WIRTH, CHRISTIAN ° (1885–1944), ss-Sturmbannfuehrer instrumental in the mass extermination of Jews in German-occupied Poland. Wirth was born in Oberbalzheim, Wuettemberg, where he was a career criminal police detective. He became a member of the Nazi Party in 1931 and joined the ss in 1939. He was assigned to Operation t-4, the German program to "eliminate life unworthy of living" – to murder the mentally retarded, the physically infirm, and the handicapped – and from October 1939 until August 1941 he was chief of office staff and personnel at the "*euthanasia" killing center at Hartheim. As an inspector of killing facilities at all other "euthanasia" killing centers, Wirth developed gas chambers for killing institutionalized persons with disabilities. In late autumn 1941, he transferred to Lublin District, where he was assigned to develop the Belzec killing center. In 1942 Globocnik appointed him inspector of the ss Special Detachments with overall supervisory responsibility for Belzec, Sobibor, and Treblinka. At these three Aktion Reinhard camps more than 1.5 million Jews were killed. There were less than 200 known survivors. Belzec was open for only ten months as a killing center; the other two camps were open for less than two years each. They were closed when their jobs were done and the Jews of Poland were virtually all murdered. When these camps closed, Wirth and his colleagues Globocnik, Hering, and Oberhauser were transferred to Trieste in December 1943 where he commanded an SS Einsatzkommando "r" group. Wirth was reported killed by partisans in Istria in May 1944.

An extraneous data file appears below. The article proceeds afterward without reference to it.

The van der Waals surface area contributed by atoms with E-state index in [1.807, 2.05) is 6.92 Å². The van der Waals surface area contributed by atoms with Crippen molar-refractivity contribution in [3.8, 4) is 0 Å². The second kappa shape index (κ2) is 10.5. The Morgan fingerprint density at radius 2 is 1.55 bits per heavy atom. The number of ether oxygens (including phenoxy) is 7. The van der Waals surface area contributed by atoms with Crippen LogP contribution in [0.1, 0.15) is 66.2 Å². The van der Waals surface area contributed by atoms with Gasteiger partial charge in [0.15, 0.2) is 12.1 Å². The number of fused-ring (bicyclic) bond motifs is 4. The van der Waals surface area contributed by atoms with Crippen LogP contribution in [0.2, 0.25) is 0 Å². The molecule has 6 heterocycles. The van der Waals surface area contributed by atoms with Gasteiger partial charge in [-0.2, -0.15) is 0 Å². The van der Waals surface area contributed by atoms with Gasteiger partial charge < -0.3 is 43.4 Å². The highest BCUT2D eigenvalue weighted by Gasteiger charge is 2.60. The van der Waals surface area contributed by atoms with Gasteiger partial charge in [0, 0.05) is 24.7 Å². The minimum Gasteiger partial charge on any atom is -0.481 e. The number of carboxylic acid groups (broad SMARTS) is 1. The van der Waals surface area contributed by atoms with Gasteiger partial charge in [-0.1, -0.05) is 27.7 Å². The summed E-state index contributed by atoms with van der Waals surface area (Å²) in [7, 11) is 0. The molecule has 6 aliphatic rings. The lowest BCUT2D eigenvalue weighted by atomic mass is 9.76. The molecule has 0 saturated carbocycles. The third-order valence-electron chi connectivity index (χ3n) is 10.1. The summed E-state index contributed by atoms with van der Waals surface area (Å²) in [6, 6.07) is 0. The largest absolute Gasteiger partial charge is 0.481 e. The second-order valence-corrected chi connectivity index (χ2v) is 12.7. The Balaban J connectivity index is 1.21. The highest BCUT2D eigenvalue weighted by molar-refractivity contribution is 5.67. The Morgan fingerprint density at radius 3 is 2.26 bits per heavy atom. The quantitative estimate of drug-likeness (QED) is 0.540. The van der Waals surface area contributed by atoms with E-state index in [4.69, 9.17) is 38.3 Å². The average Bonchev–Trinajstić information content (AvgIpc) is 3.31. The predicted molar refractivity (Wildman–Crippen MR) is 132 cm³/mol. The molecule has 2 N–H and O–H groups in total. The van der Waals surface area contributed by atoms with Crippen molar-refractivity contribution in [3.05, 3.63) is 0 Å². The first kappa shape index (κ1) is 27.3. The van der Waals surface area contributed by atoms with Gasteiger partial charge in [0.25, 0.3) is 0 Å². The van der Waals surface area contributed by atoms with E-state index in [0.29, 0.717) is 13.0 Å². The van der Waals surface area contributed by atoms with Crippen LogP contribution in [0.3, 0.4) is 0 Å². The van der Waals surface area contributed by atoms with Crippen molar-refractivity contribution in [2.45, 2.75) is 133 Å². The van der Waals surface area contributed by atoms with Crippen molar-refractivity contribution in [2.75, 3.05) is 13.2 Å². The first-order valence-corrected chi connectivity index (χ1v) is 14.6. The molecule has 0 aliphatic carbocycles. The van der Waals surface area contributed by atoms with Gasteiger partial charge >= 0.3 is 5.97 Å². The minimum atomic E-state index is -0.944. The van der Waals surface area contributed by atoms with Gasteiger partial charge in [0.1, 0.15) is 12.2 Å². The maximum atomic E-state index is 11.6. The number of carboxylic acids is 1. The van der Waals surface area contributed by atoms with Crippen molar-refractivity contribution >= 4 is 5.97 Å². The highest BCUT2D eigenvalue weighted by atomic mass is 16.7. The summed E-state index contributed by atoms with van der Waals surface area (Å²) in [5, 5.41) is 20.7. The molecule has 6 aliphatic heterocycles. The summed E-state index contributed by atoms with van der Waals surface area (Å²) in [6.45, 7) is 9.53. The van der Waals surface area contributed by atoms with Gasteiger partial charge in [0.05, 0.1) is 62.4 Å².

G. Reitlinger, The SS: Alibi of a Nation (1956), 279–83; R. Hilberg, Destruction of European Jews (1961, 1985, 2003), index.
[Michael Berenbaum (2nd ed.)]